Maybe the Algerians, or the Belgians, or even the laid-back Canadians are doing something controversial in the arena where immigration and education interact in the United States, but I have heard nothing to that effect.
Nor have similar activities of the Danes, Estonians, or Fijians come to my attention.
But if you keep going down the alphabet eventually you come to the Turks, and will find all sorts of news in the immigration/education field, all played out in this country.
The most recent development — I am sure not reported elsewhere — is that a small, seemingly prosperous Turkish higher education institution, nicely housed in a high-rent area a couple of blocks from the White House, an entity that has a green light from the Department of Homeland Security for the admission of foreign students, has had its accreditation revoked.
That decision was not made by some tough-cop sort of accreditation agency, but by an organization that had such low standards that the Obama administration tried to put it out of business; it was revived by Secretary of Education Betsy DeVos who is a fan of private-for-profit educational institutions.
Getting a negative decision from the Accrediting Council for Independent Colleges and Schools (ACICS) is like flunking your alma mater's most notorious gut course; it does not happen very often.
It so happens that I attended a conference on Turkish public policy at BAU a year or so ago, and met Turkey's ambassador to the United States at that event. The place exudes modernity and money, and is apparently a showplace for BAU interests, specifically, and for the Turkish establishment, generally.
The subject of that conference at BAU was the attempted coup in Turkey; instigated, according to President Erdogan, by another player in the U.S. migration/education business Fethallah Gulen, a conservative Muslim cleric living in self-imposed exile in rural Pennsylvania (more on this later). BAU, in short, is not in the Gulen camp, and seems to be plugged into the power structure of Turkey. What got it in trouble with ACICS, the mildest of regulators?
BAU refused, over a period of many months, if not years, to provide ACICS with a financial report, something that ACICS gets routinely from all of the places that it accredits. I did not learn about this refusal in any creative or clandestine manner; it has been on the ACICS website for months, and the most recent epistle can be seen here.
BAU has appealed the ACICS decision, a process that will take months to resolve. For an earlier report of ours on this developing situation, see here.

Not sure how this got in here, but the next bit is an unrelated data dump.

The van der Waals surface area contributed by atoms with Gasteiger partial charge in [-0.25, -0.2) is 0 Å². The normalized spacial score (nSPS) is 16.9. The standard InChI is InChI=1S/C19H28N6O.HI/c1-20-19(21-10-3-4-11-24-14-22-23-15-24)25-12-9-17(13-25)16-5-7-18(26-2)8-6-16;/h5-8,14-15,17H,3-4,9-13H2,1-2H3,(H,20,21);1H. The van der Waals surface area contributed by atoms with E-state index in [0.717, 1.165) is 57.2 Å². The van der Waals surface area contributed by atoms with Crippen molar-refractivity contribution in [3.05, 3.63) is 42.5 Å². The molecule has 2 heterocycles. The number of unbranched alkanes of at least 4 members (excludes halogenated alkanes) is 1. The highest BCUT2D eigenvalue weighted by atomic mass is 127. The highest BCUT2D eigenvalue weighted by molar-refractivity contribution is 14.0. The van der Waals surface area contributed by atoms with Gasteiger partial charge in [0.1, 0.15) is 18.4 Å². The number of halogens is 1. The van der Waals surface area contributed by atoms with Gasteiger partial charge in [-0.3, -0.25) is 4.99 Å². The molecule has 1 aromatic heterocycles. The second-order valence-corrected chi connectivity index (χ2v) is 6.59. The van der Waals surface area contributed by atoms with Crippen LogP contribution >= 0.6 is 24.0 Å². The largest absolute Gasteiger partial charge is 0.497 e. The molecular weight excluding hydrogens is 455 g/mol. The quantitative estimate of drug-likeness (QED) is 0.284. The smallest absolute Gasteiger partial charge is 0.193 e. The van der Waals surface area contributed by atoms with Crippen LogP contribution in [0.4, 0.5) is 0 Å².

In the meantime, BAU can continue to operate for perhaps a year or so, as it moves through the six-year initial process of licensure by the D.C. government, its current provisional license being less than six years old. But if at the end of that time it still lacks accreditation, it would lose that approval, and once that happens, the Department of Homeland Security would be obliged to terminate its right to teach foreign students.
Why BAU's leadership got themselves into this potentially fatal jam is hard to understand. Maybe it is institutional arrogance — you can't treat us that way!
Maybe it is a cultural thing — maybe no Turkish institution has to answer such questions, certainly not a well-connected one.
Maybe it is simply a bit of sustained incompetence by BAU's leadership.
Maybe, more particularly, it was a massive misjudgment on the part of BAU, not realizing that an obscure, much-criticized, non-governmental agency, ACICS, has the indirect power to shut BAU's doors.
Meanwhile, a much larger group of educational institutions, all allied with Gulen, continue to receive heavy criticism, but continue to operate, fully-funded by the public purse. These are the Gulen charter schools, whose efforts to divert public funds into the hands of his cult have been well documented by "60 Minutes". While some local communities have closed Gulen Charter Schools, the feds, despite many FBI investigations, have filed only a single indictment.
A minor player in the Gulen system is one of its two U.S. universities, Virginia International University, in Fairfax, Va., which, for a small institution, has made remarkably extensive use of the H-1B program. VIU has used the program to recruit administrators and publicists far more often than faculty members.
Perhaps it is just a coincidence that an anti-Gulen institution (BAU) is now getting into the somewhat similar (and largely non-reported) troubles similar to those of the Gulen institutions.
Incidentally, if BAU's Washington operations were to be terminated by the D.C. government it would add a tiny bit of additional tension to the already fraught U.S.-Turkey relationship, even though the closing of BAU would not be done by the federal government.
That would be a nuance that Ankara would likely not understand.